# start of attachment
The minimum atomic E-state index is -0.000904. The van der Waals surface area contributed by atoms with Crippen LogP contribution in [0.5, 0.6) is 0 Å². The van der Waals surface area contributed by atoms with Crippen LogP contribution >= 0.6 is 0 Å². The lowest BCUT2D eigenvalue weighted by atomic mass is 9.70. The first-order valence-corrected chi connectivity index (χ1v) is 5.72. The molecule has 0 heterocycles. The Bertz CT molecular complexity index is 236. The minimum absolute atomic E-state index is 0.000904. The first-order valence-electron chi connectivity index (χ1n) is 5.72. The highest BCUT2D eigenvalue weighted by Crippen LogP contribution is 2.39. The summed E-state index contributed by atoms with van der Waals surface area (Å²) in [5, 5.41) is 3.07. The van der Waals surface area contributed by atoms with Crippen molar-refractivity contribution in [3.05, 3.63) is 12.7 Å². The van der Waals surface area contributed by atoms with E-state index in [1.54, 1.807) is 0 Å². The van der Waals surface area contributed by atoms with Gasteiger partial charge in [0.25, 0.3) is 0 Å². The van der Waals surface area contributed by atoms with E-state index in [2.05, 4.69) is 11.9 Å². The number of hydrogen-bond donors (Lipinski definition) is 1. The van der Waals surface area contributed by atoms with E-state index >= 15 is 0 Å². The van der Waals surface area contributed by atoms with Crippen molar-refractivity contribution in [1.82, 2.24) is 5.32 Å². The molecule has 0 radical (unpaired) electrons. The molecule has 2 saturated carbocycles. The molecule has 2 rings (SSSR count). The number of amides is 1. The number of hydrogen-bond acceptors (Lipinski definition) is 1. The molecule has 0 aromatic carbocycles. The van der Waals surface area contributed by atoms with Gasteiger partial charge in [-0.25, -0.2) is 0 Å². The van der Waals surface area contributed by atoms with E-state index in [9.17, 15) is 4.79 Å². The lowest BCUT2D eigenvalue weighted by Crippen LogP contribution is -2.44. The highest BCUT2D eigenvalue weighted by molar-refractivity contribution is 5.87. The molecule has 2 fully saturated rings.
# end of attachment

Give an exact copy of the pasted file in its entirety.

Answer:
The minimum atomic E-state index is -0.000904. The van der Waals surface area contributed by atoms with Crippen LogP contribution in [0.5, 0.6) is 0 Å². The van der Waals surface area contributed by atoms with Crippen LogP contribution >= 0.6 is 0 Å². The lowest BCUT2D eigenvalue weighted by atomic mass is 9.70. The first-order valence-corrected chi connectivity index (χ1v) is 5.72. The molecule has 0 heterocycles. The Bertz CT molecular complexity index is 236. The minimum absolute atomic E-state index is 0.000904. The first-order valence-electron chi connectivity index (χ1n) is 5.72. The highest BCUT2D eigenvalue weighted by Crippen LogP contribution is 2.39. The summed E-state index contributed by atoms with van der Waals surface area (Å²) in [5, 5.41) is 3.07. The van der Waals surface area contributed by atoms with Crippen molar-refractivity contribution in [3.05, 3.63) is 12.7 Å². The van der Waals surface area contributed by atoms with E-state index in [1.54, 1.807) is 0 Å². The van der Waals surface area contributed by atoms with Gasteiger partial charge in [0.25, 0.3) is 0 Å². The van der Waals surface area contributed by atoms with E-state index in [2.05, 4.69) is 11.9 Å². The number of hydrogen-bond donors (Lipinski definition) is 1. The van der Waals surface area contributed by atoms with E-state index >= 15 is 0 Å². The van der Waals surface area contributed by atoms with Crippen molar-refractivity contribution in [1.82, 2.24) is 5.32 Å². The molecule has 0 radical (unpaired) electrons. The molecule has 2 saturated carbocycles. The molecule has 2 rings (SSSR count). The number of amides is 1. The number of hydrogen-bond acceptors (Lipinski definition) is 1. The molecule has 0 aromatic carbocycles. The van der Waals surface area contributed by atoms with Gasteiger partial charge in [-0.25, -0.2) is 0 Å². The van der Waals surface area contributed by atoms with E-state index in [9.17, 15) is 4.79 Å². The lowest BCUT2D eigenvalue weighted by Crippen LogP contribution is -2.44. The highest BCUT2D eigenvalue weighted by molar-refractivity contribution is 5.87. The molecule has 2 fully saturated rings.